A federal judge on Friday denied Republican U.S. Senate hopeful Max Linn’s last-ditch effort to re-enter Tuesday’s primary election for the right to face independent U.S. Sen. Angus King, then teased a run against U.S. Sen. Susan Collins.
The pronouncement that he’d run in 2020 came after a third straight loss in court for Linn, a former Florida gubernatorial candidate who continued to send mailers and place campaign signs after Maine’s high court upheld the secretary of state’s ruling that Linn didn’t qualify for the 2018 primary.
Linn supporters appealed that ruling to U.S. District Court on Monday, but his bid for an injunction to allow votes for him to be counted in Tuesday’s primary was rejected from the bench by Judge Nancy Torreson on Friday. Linn’s side had argued that signatures were improperly disqualified because of “guilt by association.”
That ends nearly three months of legal wrangling over the candidacy of Linn, who ran for Florida governor in 2006 and for Congress in that state as a Democrat in 2008 before emerging in Maine politics as a pro-President Donald Trump Republican in January.
Collins, a moderate Republican, refused to support Trump after he became her party’s presidential nominee in 2016. While there have been signs that her popularity has flagged among Republicans, she has often polled as Maine’s most popular politician, won 67 percent of votes in 2014 and has never faced a primary challenger since winning her seat in 1996.
Furthermore, Linn’s campaign should hardly be seen as a threat. On Twitter, Linn said he was “officially announcing” a run against Collins, saying Maine needs a “#TrumpStrong” senator. A Collins spokeswoman didn’t immediately respond to a request for comment.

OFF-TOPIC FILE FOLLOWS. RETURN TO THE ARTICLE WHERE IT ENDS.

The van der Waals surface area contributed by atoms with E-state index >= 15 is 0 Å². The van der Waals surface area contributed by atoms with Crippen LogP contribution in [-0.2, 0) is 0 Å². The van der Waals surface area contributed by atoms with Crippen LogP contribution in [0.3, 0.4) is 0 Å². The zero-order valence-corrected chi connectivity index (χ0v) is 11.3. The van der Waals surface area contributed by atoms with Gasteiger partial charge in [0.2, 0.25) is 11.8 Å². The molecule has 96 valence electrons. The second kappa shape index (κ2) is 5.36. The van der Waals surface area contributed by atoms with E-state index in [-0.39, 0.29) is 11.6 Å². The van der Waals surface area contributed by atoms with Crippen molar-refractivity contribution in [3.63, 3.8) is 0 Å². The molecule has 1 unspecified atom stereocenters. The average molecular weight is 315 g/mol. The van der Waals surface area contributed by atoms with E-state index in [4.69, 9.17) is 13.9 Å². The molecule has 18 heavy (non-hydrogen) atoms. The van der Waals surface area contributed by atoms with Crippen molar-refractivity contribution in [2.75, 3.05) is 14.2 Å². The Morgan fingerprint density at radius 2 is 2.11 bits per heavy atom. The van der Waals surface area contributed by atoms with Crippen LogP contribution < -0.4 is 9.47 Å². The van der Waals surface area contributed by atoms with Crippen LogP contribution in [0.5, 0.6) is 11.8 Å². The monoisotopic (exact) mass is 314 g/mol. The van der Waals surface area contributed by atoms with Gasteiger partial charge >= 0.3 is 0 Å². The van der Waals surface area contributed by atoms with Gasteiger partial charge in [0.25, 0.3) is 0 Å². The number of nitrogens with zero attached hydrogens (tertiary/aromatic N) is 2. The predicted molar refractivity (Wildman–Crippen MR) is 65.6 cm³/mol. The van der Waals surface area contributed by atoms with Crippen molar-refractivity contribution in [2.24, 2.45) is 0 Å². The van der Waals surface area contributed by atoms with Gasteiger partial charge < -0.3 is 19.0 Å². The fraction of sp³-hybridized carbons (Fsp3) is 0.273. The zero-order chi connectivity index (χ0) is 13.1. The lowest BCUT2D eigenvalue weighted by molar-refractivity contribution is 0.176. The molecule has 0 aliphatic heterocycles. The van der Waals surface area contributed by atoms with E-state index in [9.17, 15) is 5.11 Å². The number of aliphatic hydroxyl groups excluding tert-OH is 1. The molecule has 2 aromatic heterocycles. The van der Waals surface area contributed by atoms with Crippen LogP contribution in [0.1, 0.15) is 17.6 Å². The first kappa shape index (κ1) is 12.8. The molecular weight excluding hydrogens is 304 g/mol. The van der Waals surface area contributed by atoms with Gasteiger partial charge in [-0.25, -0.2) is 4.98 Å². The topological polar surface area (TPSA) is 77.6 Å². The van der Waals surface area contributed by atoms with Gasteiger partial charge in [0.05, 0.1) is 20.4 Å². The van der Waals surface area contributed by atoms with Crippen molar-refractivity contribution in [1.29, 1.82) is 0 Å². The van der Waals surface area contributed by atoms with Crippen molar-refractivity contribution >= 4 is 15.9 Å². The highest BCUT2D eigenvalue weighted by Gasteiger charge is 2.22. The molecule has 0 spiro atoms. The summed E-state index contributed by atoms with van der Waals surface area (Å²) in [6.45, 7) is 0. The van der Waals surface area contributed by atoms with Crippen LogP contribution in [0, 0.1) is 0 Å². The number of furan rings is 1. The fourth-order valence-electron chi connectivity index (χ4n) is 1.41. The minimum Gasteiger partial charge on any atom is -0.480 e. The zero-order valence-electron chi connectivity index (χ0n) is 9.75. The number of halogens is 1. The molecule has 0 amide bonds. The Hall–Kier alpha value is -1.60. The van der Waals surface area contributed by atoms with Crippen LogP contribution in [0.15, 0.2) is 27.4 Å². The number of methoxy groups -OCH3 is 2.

Secretary of State Matt Dunlap qualified Linn for this year’s ballot in March, but his ballot status was challenged and eventually appealed to court by state Sen. Eric Brakey, who is now running unopposed for the Republican nomination to face King, an independent, on Tuesday, while Zak Ringelstein of Yarmouth is running unopposed for the Democratic nomination.
Brakey’s campaign flagged scores of fraudulent signatures, including some that were purportedly from dead people and others who said they never signed his petitions. Dunlap reversed his initial decision to let Linn on the ballot in April and it has stood up in court since.
Linn’s campaign has admitted that signatures were fraudulent, but it has said it didn’t know who was responsible. Linn has blamed Brakey’s campaign for it without proof.
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